Manhattanville College/El Centro Hispano
Last year Hispanic students at White Plains High School received academic support during the school year through this tutorial program, which was inaugurated in 1989. The program, which helps students successfully complete their studies at the high school, is in place this year also. The students are provided with tutoring, information on career opportunities, and with direct assistance regarding post-secondary educational options, college choices, application procedures, and financial aid. From January through June we had an enrollment of 111 students. From September through December and continuing this year, 95 students are currently enrolled. That number will increase as the school year progresses. In 2018 the program was funded by the White Plains Public Schools, Manhattanville College and the Westchester County Youth Bureau.
The Lanza My Older Sister Mi Hermana Mayor
This mentoring/tutorial program, which was inaugurated in the fall of 2010, pairs 20 sixth grade female Hispanic students at the White Plains Middle School – Eastview Campus with Hispanic “sisters” attending Manhattanville College, Lehman College, Mercy College, Iona College, Manhattan College, Brooklyn College, City College and Westchester Community College as well as White Plains and Scarsdale High Schools. These young women and volunteers encourage the academic success of their “sisters” and support their college aspirations as they tutor them in Mathematics, Social Studies, Science, English Language Arts, French and Spanish. Program participants have community/corporate role models. The program was designed around an environment that values the students’ Latino heritage, culture, and language and demands full parent participation and commitment. It operates three times a week (Mondays, Tuesdays and Thursdays) from 2:30 to 4:00 p.m. during the school year.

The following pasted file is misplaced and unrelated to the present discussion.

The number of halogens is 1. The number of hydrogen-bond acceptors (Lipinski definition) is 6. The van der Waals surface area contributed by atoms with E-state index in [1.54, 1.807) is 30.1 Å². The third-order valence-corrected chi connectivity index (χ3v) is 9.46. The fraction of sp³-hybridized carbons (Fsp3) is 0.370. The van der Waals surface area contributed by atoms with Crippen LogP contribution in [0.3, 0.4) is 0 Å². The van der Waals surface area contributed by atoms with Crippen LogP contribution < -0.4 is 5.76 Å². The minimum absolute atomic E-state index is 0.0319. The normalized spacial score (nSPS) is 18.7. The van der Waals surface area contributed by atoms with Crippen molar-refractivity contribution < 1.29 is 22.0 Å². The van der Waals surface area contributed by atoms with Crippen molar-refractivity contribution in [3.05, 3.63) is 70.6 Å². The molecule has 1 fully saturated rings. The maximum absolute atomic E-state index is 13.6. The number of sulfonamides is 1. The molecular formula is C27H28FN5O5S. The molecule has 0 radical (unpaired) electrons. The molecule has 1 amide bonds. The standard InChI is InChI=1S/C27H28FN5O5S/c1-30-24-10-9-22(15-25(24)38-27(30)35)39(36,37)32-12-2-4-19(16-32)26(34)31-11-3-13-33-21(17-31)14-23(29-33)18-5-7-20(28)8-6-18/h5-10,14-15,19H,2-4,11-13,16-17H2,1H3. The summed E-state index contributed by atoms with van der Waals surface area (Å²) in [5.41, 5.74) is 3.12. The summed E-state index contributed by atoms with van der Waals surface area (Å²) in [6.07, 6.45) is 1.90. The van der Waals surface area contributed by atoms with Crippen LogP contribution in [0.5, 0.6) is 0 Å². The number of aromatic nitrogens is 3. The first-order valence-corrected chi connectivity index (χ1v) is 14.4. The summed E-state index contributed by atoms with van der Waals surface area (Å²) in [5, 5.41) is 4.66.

It is a collaborative program between El Centro Hispano and the White Plains Public Schools. In 2018 it was funded by, the Lanza Family Foundation, the Patrina Foundation, Hitchcock Presbyterian Church, and the Westchester County Youth Bureau.
The Lanza My Older Brother - Mi Hermano Mayor
Because of the success of The Lanza My Older Sister Program, a similar program was designed to support Hispanic sixth grade boys attending the White Plains Middle School. The program was inaugurated in September 2013 at the Middle School’s Eastview Campus. The program is offered three times a week (Mondays, Wednesdays and Thursdays) during the school year from 2:30 to 4:00 p.m. In 2018 it was funded by, the Lanza Family Foundation, the Hitchcock Presbyterian Church and the Westchester County Youth Bureau.
The program pairs 15 sixth grade male Hispanic students with tutors from surrounding colleges, and White Plains High School. The older tutors encourage the success of their “brothers” and tutor them in Mathematics, Social Studies, Science, English Language Arts, French and Spanish.
The Lanza My Older Sister/Brother –
Mi Hermana(o) Mayor
The Academy, inaugurated in 2012 and redesigned in 2013, is an intensive Saturday tutorial program for middle and high school students from the White Plains Public Schools. It includes focused one-on-one tutoring in English Language Arts, Mathematics, Social Studies, Science, Spanish, and French.
In 2018, 50 Hispanic seventh through twelfth grade students participated in the tutorial program from January - June. A total of 50 students were enrolled in the program from September – December.
In 2018 the program was funded by the Perkins Family.
Summer Literacy Academy
El Centro Hispano inaugurated a Summer Literacy Academy for Hispanic children in July of 2010. The program offers reading comprehension support and enrichment activities to second and third graders four days a week for two months during the summer. The Academy is divided into two sessions of two hours each: one session for 25-second graders Mondays and Wednesdays and another session for 25 third graders Tuesdays and Thursdays. Since 2014 this program has been housed at Post Road Elementary School, thanks to the generosity of the Post Road staff and the White Plains School System.
The children in the program were selected because their performance in school and on standardized tests demonstrated a need for support in reading. They came from families where the parents were not able to help them because of their own unfamiliarity with English, because they were working several jobs and did not have time to help their children, or because of lapses in their own education. In 2018 the Academy was funded by the Westchester County Youth Bureau and St. Faith’s House Foundation.